Hanseatic history lingers in the medieval streets along the Netherlands’ eastern river, the IJssel. Back when Amsterdam and Rotterdam were still small villages, these nine historically linked cities were part of the powerful league of northern European merchant guilds and market towns, which dominated trade from the 13th to the 15th centuries.

Begin in fortified Doesburg, famed for mustard that’s been produced and traded here since 1457 (mustard soup is a local speciality) and the Netherlands’ oldest public house and one-time weighing house, the 1478 Stadsbierhuys de Waag. Pass through apple orchards and strawberry farms en route to Zutphen (aka Torenstad, the “town of towers”) and on to Deventer, with its striking Gothic hall-church built between 1450 and 1525. Head to Hattem, then splendid Zwolle, bounded by a star-shaped canal and city walls. Travel through maize fields and dairy pastures to Hasselt and on to Kampen’s ensemble of medieval gates, houses and towers, on the lower reaches of the IJssel.

End your journey in Elburg, with its small, square-shaped historic center. This fortified former fishing town once sat on the shoreline of the Wadden Sea, before the early 20th-century construction of the Netherlands’ longest dyke, the 32km (20 mile) Afsluitdijk, creating the freshwater IJsselmeer lake. Across the water at the lake’s southern end lies the Netherlands’ newest province, Flevoland, reclaimed in the 1950s and ‘60s.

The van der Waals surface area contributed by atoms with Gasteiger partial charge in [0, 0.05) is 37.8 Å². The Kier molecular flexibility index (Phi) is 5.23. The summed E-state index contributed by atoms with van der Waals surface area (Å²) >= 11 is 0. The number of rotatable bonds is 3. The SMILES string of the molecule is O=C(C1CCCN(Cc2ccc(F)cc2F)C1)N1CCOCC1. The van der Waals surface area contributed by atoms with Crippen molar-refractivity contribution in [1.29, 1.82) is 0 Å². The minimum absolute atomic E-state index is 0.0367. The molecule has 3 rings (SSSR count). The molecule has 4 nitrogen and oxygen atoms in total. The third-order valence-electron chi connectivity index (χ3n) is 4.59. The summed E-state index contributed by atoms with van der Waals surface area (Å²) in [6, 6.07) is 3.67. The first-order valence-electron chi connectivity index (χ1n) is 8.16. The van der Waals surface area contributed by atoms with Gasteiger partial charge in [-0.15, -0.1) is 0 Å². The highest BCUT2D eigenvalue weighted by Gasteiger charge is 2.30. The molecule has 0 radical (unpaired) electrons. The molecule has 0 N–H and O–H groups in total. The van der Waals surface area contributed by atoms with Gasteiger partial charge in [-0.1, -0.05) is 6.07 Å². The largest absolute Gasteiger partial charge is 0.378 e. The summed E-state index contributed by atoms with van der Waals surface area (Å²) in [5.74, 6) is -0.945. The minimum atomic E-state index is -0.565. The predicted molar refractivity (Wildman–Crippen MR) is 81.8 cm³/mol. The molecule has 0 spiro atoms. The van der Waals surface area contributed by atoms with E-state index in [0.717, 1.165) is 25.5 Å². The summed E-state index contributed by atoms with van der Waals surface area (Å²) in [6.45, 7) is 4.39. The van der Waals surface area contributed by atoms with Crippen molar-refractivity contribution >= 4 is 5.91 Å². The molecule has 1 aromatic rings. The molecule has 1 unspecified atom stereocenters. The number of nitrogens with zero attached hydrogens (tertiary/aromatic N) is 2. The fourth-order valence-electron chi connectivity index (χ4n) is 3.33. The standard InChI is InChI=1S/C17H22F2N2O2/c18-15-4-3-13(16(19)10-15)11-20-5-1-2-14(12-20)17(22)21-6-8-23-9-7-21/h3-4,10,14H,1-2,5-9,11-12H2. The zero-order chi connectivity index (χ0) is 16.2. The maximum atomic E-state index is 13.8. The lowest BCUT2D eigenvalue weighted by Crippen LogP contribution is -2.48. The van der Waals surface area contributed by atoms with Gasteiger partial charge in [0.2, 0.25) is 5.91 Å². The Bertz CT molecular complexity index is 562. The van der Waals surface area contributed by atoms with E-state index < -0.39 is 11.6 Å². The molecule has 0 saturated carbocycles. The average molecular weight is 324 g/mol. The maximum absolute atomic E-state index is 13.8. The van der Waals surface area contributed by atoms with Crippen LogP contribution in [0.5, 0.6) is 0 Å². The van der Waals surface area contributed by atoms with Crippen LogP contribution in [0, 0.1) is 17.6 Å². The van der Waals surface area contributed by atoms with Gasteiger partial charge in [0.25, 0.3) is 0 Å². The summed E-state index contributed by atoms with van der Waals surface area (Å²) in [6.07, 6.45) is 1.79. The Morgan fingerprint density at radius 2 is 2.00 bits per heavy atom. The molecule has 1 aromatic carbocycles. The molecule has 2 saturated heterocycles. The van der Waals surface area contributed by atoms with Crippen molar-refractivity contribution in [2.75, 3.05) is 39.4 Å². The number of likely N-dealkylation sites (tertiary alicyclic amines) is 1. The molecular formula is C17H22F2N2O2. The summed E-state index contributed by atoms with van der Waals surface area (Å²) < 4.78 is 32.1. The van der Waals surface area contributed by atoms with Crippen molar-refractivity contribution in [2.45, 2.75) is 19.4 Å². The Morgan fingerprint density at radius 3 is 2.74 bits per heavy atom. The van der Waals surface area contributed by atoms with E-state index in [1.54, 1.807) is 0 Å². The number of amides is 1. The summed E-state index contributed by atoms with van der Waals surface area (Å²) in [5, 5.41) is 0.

A man stands and looks at a framed painting hanging on a wall of people outside a cafe at night
End this road trip at Kröller-Müller Museum, home to a large collection of Van Gogh’s works © Vladimir Wrangel / Shutterstock

4. On the trail of Van Gogh

Best road trip for art lovers
Zundert–Hoge Veluwe National Park; 195km (121 miles); allow one to two days

Once you’ve seen the world’s greatest collection of Vincent Van Gogh’s works at Amsterdam’s Van Gogh Museum, it’s rewarding to delve deeper into the artist’s early life and works on this pilgrimage through varied and little-visited countryside.

Start in Zundert, where Vincent was born on March 30, 1853 and spent his earliest years. Vincent’s father was a vicar at Zundert’s squat, red-brick Dutch Reformed church – look for the bronze monument of Vincent and his brother Theo out front. Zundert hosts the world’s largest flower parade on the first Sunday of September. A 20-minute drive north through fields ablaze with dahlias in late summer is the town of Etten-Leur, where Vincent had his first studio; the Van Gogh Church here highlights his artistic beginnings and holds a copy of the 1881 document first registering him as an artist.